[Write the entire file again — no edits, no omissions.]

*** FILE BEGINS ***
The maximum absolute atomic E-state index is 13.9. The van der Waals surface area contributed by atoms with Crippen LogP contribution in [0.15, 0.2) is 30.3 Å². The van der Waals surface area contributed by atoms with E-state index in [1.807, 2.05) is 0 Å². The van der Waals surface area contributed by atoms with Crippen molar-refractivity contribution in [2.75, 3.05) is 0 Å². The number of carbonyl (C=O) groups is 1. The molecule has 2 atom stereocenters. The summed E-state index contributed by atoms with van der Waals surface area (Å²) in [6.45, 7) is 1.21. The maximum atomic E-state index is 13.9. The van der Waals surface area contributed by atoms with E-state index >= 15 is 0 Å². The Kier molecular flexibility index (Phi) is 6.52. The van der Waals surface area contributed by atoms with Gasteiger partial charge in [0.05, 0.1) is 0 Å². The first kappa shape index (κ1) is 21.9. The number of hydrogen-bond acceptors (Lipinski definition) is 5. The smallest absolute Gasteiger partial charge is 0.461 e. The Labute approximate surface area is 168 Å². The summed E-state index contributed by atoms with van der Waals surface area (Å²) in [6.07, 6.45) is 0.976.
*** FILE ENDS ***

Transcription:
The maximum absolute atomic E-state index is 13.9. The van der Waals surface area contributed by atoms with Crippen LogP contribution in [0.15, 0.2) is 30.3 Å². The van der Waals surface area contributed by atoms with E-state index in [1.807, 2.05) is 0 Å². The van der Waals surface area contributed by atoms with Crippen molar-refractivity contribution in [2.75, 3.05) is 0 Å². The number of carbonyl (C=O) groups is 1. The molecule has 2 atom stereocenters. The summed E-state index contributed by atoms with van der Waals surface area (Å²) in [6.45, 7) is 1.21. The maximum atomic E-state index is 13.9. The van der Waals surface area contributed by atoms with E-state index >= 15 is 0 Å². The Kier molecular flexibility index (Phi) is 6.52. The van der Waals surface area contributed by atoms with Gasteiger partial charge in [0.05, 0.1) is 0 Å². The first kappa shape index (κ1) is 21.9. The number of hydrogen-bond acceptors (Lipinski definition) is 5. The smallest absolute Gasteiger partial charge is 0.461 e. The Labute approximate surface area is 168 Å². The summed E-state index contributed by atoms with van der Waals surface area (Å²) in [6.07, 6.45) is 0.976.